BPF is a powerful way to extend the kernel without compromising stability, safety, and speed. For this reason, kernel developers thought that it would’ve been good to use its versatility to improve process isolation in Seccomp by implementing Seccomp filters backed by BPF programs, also known as Seccomp BPF. In this chapter we examine what Seccomp is and how it is used. Then you learn how to write Seccomp filters using BPF programs. After that you explore the built-in BPF hooks that the kernel has for Linux security modules.
Linux Security Modules (LSM) is a framework providing a set of functions that can be used to implement different security models in a standardized way. An LSM can be used in the kernel source tree directly, like Apparmor, SELinux, and Tomoyo.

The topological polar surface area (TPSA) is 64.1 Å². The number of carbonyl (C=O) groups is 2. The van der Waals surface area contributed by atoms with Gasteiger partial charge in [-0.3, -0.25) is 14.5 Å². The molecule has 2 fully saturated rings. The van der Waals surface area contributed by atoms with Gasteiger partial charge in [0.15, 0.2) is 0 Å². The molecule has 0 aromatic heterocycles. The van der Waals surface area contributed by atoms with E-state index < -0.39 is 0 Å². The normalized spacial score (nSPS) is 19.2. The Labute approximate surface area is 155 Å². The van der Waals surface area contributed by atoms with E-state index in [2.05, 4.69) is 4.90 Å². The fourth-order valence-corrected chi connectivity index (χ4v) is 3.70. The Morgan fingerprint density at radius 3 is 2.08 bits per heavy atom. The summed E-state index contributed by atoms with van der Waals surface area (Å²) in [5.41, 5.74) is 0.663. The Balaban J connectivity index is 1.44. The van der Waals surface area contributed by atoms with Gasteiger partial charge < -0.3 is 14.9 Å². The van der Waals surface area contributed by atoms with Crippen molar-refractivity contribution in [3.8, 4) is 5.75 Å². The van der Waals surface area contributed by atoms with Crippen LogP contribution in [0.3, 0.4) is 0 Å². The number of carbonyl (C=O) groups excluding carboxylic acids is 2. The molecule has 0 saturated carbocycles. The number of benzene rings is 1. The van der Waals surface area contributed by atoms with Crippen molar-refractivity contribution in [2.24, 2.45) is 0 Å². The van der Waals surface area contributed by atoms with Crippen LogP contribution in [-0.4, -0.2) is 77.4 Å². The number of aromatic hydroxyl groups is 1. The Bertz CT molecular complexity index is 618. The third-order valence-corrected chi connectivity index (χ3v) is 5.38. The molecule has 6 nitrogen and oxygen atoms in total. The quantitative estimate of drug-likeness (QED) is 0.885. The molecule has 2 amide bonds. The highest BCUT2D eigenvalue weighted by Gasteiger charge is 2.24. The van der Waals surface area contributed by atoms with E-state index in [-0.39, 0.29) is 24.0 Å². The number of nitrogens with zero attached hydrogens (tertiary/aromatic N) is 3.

We begin by discussing Linux capabilities.
The deal with Linux capabilities is that you need to provide your unprivileged process with permission to do a specific task, but you don’t want to give
suid privileges to the binary or otherwise make the process privileged, so you reduce the attack surface by just giving the process the specific capability to accomplish the specific tasks. For example, if your application needs to open a privileged port, like 80, instead of starting the process as root, you can just give it the
Consider the following Go program called main.go: